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Does Your Story Have the “Extraordinary Factor”?
One of the joys of fiction is its ability to transport us to faraway places. Just by cracking the covers of a book, we can visit the far reaches of Zurich or São Paulo and the imaginative wonders of made-up worlds and galaxies. We plan our settings meticulously, researching details and creating spectacular backdrops. In light of all that work and fascination, however, we often lose sight of the fact that settings are more than scenery. They’re the cohesive grounding, the foundation, of the whole story—and as such they need to be used with sparing care. In his marvelously insightful book The Anatomy of Story, film consultant John Truby points out: Many writers… mistakenly believe that since you can go anywhere, you should. This is a serious mistake, because if you break the single arena of your story, the drama will literally dissipate. Having too many arenas results in fragmented, inorganic stories. The most powerful stories are inevitably those that are distilled to the most inherent ingredients by removing extraneous information that detracts from their potent focus. Introducing a slew of settings is much like introducing a slew of characters: The reader’s attention fragments, and both the writer and the reader have to spend more time and effort to keep track of details and orient their emotional connection.

Following are some tips for distilling your settings to the perfect number: 1. Choose your primary settings wisely. Setting should never be an arbitrary decision. Instead of throwing your characters into the first locale that pops to mind, consider the needs of your story. You’re going to be spending a lot of time in this setting, so you need to choose a place that will enhance the requirements of your plot. 2. Utilize and explore your primary setting. Once you’ve decided upon an interesting setting, take advantage of it. If your character is in a prisoner of war camp, a spaceship, a cattle ranch, or a Victorian mansion, then use every nook and cranny to further your story and hold your reader’s attention. Readers would much rather explore one fascinating setting, rather than catch only a glimpse of half a dozen. 3. Combine settings. Streamline your sub-settings by combining them wherever possible. Instead of sending your protagonist to a restaurant, a pub, and a food fair, try combining them. This eliminates the need to describe a new setting in every scene, allows your readers the satisfaction of returning to a familiar place, and presents deepening layers of possibilities with recurring minor characters. 4. Foreshadow settings. Maintaining only the needed number of settings allows you unprecedented opportunities for foreshadowing. When important scenes occur in familiar settings, it’s that much easier to lay the groundwork in earlier scenes, thus bringing your characters full circle and providing a gratifying sense of closure for readers. As one of the most important resources in your possession, settings need to be utilized wisely and frugally, so they can bring their full impact to the story.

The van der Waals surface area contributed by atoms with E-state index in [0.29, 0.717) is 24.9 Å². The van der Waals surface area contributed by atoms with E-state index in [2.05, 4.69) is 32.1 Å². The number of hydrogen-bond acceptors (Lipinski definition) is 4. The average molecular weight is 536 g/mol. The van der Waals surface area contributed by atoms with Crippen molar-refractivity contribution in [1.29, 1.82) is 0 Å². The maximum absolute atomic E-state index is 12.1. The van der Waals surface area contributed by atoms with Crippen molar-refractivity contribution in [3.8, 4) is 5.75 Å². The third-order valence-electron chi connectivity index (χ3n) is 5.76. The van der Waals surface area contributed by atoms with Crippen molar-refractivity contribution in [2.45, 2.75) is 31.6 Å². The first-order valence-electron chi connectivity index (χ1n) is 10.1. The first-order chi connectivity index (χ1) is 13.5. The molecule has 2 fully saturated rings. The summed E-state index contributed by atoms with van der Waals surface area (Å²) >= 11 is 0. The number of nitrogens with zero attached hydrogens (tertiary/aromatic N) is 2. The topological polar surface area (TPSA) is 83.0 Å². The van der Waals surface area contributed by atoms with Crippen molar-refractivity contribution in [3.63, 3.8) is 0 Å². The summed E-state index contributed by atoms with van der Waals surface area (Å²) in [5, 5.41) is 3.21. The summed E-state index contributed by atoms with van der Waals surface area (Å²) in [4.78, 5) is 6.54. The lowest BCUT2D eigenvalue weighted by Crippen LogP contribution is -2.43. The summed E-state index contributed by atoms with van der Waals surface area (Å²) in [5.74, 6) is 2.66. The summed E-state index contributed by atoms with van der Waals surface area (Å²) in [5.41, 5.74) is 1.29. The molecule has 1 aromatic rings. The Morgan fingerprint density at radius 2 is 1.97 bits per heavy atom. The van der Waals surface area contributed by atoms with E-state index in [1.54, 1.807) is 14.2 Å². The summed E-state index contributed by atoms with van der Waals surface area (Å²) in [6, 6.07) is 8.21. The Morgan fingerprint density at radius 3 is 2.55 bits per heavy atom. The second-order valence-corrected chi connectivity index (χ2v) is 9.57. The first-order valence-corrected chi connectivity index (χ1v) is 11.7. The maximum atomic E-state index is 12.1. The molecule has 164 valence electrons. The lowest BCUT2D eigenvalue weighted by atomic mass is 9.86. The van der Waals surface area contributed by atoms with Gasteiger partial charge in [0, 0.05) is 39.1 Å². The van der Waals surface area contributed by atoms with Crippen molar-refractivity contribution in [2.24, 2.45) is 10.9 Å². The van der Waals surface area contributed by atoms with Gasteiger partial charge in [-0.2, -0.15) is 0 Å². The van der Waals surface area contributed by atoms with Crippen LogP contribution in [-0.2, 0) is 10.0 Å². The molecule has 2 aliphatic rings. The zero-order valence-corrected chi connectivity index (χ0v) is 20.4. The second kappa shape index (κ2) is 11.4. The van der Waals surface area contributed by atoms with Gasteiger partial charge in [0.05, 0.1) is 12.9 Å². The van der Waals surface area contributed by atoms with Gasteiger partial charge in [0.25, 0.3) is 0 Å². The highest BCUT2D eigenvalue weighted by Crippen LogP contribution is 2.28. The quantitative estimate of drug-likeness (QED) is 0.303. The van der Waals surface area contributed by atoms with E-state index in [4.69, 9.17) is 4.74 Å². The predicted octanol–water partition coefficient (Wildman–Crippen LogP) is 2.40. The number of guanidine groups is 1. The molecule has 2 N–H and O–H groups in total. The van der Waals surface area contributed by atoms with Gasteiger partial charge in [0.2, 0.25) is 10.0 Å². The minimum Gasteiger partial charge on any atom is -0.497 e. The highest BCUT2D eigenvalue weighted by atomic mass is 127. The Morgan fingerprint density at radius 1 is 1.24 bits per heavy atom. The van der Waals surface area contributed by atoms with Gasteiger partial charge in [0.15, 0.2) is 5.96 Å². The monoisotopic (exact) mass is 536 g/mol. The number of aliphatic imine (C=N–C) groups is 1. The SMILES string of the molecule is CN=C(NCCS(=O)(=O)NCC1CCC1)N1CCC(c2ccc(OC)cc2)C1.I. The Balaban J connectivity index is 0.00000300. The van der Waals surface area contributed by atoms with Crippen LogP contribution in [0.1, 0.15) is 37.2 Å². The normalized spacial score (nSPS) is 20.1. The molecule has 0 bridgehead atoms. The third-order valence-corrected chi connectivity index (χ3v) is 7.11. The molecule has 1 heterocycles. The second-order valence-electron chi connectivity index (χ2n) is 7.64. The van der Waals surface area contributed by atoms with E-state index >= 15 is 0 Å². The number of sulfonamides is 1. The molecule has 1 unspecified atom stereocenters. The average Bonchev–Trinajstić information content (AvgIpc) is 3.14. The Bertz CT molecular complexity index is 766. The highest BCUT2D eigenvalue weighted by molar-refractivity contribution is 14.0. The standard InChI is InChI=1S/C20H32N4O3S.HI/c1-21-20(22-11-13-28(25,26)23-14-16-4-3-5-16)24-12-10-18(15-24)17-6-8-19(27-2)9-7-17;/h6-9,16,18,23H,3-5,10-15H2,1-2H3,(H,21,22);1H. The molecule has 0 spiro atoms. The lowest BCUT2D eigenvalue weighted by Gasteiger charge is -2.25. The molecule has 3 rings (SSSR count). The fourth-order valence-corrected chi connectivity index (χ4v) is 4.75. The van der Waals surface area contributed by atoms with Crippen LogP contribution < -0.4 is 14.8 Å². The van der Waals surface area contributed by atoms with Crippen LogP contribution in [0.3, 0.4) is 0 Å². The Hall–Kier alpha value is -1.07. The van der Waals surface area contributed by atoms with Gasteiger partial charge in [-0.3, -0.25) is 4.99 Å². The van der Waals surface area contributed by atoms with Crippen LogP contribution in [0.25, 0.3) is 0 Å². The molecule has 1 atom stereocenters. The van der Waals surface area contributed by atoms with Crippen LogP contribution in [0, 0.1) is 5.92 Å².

About the Author: K.M. Weiland grew up chasing Billy the Kid and Jesse James on horseback through the sand hills of western Nebraska, where she still lives. A lifelong fan of history and the power of the written word, she enjoys sharing both through her novels and short stories. Visit her blogs Wordplay: Helping Writers Become Authors and AuthorCulture to read her take on the writing life.

www.wordplay-kmweiland.blogspot.com www.kmweiland.com/podcast/podcast-rss.xml www.authorculture.blogspot.com www.kmweiland.com

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